To snip or not to snip? That is the question. At least for most parents of the newborn boy.
Circumcision is an ancient practice that has its origin in religious rites. It involves the surgical removal of the foreskin, the tissue covering the head (glands) of the penis.
The use of circumcision for health reasons continues to be debated. The American Academy of Pediatrics (AAP) found that the health benefits of newborn male circumcision outweigh the risks. However, the benefits are not great enough to recommend universal newborn circumcision.
Today, many parents have their sons circumcised. The decision is often rooted in religious or medical basis. While the decision to circumcise is up to parents – and there is no right or wrong answer – understanding risks and benefits of circumcision is important.
BENEFITS OF CIRCUMCISION
- A decreased risk of urinary tract infections
- Protection against penile cancer
- Reduced risk of cervical cancer in female sex partners
- A reduced risk of some sexually transmitted diseases in men
- Prevention of balanitis (inflammation of the glans)
- Prevention of balanoposthitis (inflammation of the glans and foreskin)
- Prevention of phimosis (the inability to retract the foreskin)
- Prevention of paraphimosis (the inability to return the foreskin to its original location)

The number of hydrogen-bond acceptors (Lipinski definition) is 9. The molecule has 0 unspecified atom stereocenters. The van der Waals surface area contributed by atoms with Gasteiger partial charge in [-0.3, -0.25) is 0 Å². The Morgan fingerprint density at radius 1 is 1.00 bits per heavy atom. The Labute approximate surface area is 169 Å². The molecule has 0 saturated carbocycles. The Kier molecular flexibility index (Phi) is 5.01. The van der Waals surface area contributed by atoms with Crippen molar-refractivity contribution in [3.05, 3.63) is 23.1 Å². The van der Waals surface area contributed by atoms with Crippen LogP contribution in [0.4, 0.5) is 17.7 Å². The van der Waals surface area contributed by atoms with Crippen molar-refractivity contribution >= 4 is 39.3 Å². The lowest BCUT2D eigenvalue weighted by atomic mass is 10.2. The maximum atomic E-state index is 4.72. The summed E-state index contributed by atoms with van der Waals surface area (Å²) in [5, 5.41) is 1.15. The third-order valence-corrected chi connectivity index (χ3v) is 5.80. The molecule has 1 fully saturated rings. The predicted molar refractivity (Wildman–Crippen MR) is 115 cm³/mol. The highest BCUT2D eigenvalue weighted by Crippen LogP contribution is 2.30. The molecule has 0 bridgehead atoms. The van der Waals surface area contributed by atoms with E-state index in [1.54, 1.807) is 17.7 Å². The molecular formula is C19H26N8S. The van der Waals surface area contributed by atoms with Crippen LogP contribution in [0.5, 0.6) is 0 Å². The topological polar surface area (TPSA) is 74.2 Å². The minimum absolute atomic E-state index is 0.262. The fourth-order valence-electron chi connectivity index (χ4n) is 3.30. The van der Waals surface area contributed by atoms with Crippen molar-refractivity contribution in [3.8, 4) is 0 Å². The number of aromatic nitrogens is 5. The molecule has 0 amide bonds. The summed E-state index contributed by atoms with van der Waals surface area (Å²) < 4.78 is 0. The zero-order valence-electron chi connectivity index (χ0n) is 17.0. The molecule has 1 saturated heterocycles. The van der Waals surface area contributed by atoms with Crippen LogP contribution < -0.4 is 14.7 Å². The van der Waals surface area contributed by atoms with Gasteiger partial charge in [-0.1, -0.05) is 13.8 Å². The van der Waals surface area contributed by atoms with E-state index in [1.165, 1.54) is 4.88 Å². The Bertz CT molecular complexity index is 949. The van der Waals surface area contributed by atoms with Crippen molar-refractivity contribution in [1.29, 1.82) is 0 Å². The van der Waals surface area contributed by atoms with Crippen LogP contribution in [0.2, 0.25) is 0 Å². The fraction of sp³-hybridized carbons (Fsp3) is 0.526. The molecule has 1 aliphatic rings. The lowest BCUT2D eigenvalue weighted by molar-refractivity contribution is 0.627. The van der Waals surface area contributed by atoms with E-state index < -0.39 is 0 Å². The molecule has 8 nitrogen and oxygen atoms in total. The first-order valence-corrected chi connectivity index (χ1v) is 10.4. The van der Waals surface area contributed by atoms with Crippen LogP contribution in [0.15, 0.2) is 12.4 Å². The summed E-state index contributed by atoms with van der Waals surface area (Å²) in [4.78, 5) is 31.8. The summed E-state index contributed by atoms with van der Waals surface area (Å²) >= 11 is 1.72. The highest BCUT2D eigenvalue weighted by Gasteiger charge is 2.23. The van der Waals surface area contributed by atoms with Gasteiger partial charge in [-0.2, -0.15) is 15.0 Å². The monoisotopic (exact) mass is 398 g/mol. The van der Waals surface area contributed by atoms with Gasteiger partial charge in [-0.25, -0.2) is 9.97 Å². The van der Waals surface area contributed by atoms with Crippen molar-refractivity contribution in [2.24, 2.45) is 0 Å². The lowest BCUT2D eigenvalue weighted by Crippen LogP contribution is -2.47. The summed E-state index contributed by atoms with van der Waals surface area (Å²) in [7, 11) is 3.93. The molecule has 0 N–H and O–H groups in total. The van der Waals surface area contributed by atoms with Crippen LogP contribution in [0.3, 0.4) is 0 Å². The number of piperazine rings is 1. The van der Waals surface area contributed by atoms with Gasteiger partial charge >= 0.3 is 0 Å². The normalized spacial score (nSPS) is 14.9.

RISKS OF CIRCUMCISION
- Risk of bleeding and infection at the site of the circumcision
- Irritation of the glans
- Increased risk of meatitis (inflammation of the opening of the penis)
- Risk of injury to the penis
As we can see, there appears to be more benefits than risks involved in circumcision. Additionally, recent research by the American Academy of Pediatrics, suggests new scientific evidence shows the health benefits outweigh the risks of the procedure.
Regardless of the benefits, parents should talk with their doctor before making a decision. Most importantly, other factors such as your culture, religion, and personal preference, should also be involved in the decision.
New Evidence Points To Greater Benefits of Infant Circumcision, But Final Say is Still Up to the Parents, Says AAP. August 27, 2012. https://www.aap.org/en-us/about-the-aap/aap-press-room/Pages/New-Benefits-Point-to-Greater-Benefits-of-Infant-Circumcision-But-Final-Say-is-Still-Up-to-parents-Says-AAP.aspx
Circumcision. The Mayo Clinic. http://www.mayoclinic.org/tests-procedures/circumcision/basics/why-its-done/prc-20013585
Circumcision Basics. WebMD http://www.webmd.com/sexual-conditions/guide/circumcision